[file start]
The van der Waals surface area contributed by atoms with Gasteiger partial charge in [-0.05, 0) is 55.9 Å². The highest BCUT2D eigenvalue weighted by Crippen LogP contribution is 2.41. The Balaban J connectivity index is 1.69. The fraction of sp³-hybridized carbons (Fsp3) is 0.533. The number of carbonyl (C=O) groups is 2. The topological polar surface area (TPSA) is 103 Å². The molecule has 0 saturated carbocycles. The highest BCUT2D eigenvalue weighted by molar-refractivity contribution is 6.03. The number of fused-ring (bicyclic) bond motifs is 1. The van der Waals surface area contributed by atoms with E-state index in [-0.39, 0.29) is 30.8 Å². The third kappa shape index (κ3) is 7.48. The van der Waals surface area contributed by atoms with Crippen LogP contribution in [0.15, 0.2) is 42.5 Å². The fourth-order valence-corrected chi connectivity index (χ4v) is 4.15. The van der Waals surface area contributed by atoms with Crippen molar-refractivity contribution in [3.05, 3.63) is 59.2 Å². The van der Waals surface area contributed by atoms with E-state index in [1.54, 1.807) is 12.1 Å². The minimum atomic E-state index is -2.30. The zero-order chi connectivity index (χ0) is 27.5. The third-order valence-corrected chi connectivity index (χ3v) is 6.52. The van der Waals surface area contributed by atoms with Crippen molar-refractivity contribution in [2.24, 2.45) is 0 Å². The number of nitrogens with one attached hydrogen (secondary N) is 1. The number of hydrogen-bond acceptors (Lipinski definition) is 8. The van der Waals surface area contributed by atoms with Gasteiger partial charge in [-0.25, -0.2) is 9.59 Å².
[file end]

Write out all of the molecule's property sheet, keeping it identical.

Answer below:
The van der Waals surface area contributed by atoms with Gasteiger partial charge in [-0.05, 0) is 55.9 Å². The highest BCUT2D eigenvalue weighted by Crippen LogP contribution is 2.41. The Balaban J connectivity index is 1.69. The fraction of sp³-hybridized carbons (Fsp3) is 0.533. The number of carbonyl (C=O) groups is 2. The topological polar surface area (TPSA) is 103 Å². The molecule has 0 saturated carbocycles. The highest BCUT2D eigenvalue weighted by molar-refractivity contribution is 6.03. The number of fused-ring (bicyclic) bond motifs is 1. The van der Waals surface area contributed by atoms with E-state index in [-0.39, 0.29) is 30.8 Å². The third kappa shape index (κ3) is 7.48. The van der Waals surface area contributed by atoms with Crippen LogP contribution in [0.15, 0.2) is 42.5 Å². The fourth-order valence-corrected chi connectivity index (χ4v) is 4.15. The van der Waals surface area contributed by atoms with Crippen molar-refractivity contribution in [3.05, 3.63) is 59.2 Å². The van der Waals surface area contributed by atoms with E-state index in [1.54, 1.807) is 12.1 Å². The minimum atomic E-state index is -2.30. The zero-order chi connectivity index (χ0) is 27.5. The third-order valence-corrected chi connectivity index (χ3v) is 6.52. The van der Waals surface area contributed by atoms with Crippen molar-refractivity contribution in [2.24, 2.45) is 0 Å². The number of nitrogens with one attached hydrogen (secondary N) is 1. The number of hydrogen-bond acceptors (Lipinski definition) is 8. The van der Waals surface area contributed by atoms with Gasteiger partial charge in [-0.25, -0.2) is 9.59 Å².